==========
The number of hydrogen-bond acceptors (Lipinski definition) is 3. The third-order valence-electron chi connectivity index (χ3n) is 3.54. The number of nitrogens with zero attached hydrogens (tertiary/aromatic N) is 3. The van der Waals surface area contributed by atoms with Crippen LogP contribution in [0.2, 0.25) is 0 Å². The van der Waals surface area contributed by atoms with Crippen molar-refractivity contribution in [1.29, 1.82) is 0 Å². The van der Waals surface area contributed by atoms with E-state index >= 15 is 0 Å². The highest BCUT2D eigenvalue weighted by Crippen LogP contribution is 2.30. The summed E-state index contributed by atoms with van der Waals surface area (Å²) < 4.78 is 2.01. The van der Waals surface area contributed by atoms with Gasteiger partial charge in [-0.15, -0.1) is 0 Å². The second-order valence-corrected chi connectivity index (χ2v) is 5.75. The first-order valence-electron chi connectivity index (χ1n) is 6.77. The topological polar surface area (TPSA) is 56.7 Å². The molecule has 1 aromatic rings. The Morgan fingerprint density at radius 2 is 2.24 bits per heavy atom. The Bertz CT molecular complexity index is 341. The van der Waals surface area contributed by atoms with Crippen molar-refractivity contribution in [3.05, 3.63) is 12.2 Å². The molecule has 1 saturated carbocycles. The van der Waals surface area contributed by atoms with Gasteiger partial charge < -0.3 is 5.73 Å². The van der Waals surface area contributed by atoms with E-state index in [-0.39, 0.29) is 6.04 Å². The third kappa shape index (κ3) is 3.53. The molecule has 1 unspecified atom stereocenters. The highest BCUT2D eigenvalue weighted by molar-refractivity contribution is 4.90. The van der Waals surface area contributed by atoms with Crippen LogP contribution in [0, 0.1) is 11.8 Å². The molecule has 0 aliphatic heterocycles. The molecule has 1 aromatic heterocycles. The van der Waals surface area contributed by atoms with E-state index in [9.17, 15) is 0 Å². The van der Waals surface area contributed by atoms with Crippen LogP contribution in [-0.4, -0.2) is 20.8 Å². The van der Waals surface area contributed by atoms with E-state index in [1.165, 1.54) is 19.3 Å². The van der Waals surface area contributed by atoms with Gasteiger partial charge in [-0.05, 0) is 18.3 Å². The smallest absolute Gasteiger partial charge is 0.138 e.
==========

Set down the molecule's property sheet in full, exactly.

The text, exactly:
The number of hydrogen-bond acceptors (Lipinski definition) is 3. The third-order valence-electron chi connectivity index (χ3n) is 3.54. The number of nitrogens with zero attached hydrogens (tertiary/aromatic N) is 3. The van der Waals surface area contributed by atoms with Crippen LogP contribution in [0.2, 0.25) is 0 Å². The van der Waals surface area contributed by atoms with Crippen molar-refractivity contribution in [1.29, 1.82) is 0 Å². The van der Waals surface area contributed by atoms with E-state index >= 15 is 0 Å². The highest BCUT2D eigenvalue weighted by Crippen LogP contribution is 2.30. The summed E-state index contributed by atoms with van der Waals surface area (Å²) < 4.78 is 2.01. The van der Waals surface area contributed by atoms with Gasteiger partial charge in [-0.15, -0.1) is 0 Å². The second-order valence-corrected chi connectivity index (χ2v) is 5.75. The first-order valence-electron chi connectivity index (χ1n) is 6.77. The topological polar surface area (TPSA) is 56.7 Å². The molecule has 1 aromatic rings. The Morgan fingerprint density at radius 2 is 2.24 bits per heavy atom. The Bertz CT molecular complexity index is 341. The van der Waals surface area contributed by atoms with Crippen molar-refractivity contribution in [3.05, 3.63) is 12.2 Å². The molecule has 1 saturated carbocycles. The van der Waals surface area contributed by atoms with Gasteiger partial charge < -0.3 is 5.73 Å². The van der Waals surface area contributed by atoms with E-state index in [-0.39, 0.29) is 6.04 Å². The third kappa shape index (κ3) is 3.53. The molecule has 1 unspecified atom stereocenters. The highest BCUT2D eigenvalue weighted by molar-refractivity contribution is 4.90. The van der Waals surface area contributed by atoms with Crippen LogP contribution in [0, 0.1) is 11.8 Å². The molecule has 0 aliphatic heterocycles. The molecule has 1 aromatic heterocycles. The van der Waals surface area contributed by atoms with E-state index in [9.17, 15) is 0 Å². The van der Waals surface area contributed by atoms with Crippen LogP contribution in [-0.4, -0.2) is 20.8 Å². The van der Waals surface area contributed by atoms with E-state index in [1.165, 1.54) is 19.3 Å². The van der Waals surface area contributed by atoms with Gasteiger partial charge in [-0.05, 0) is 18.3 Å². The smallest absolute Gasteiger partial charge is 0.138 e.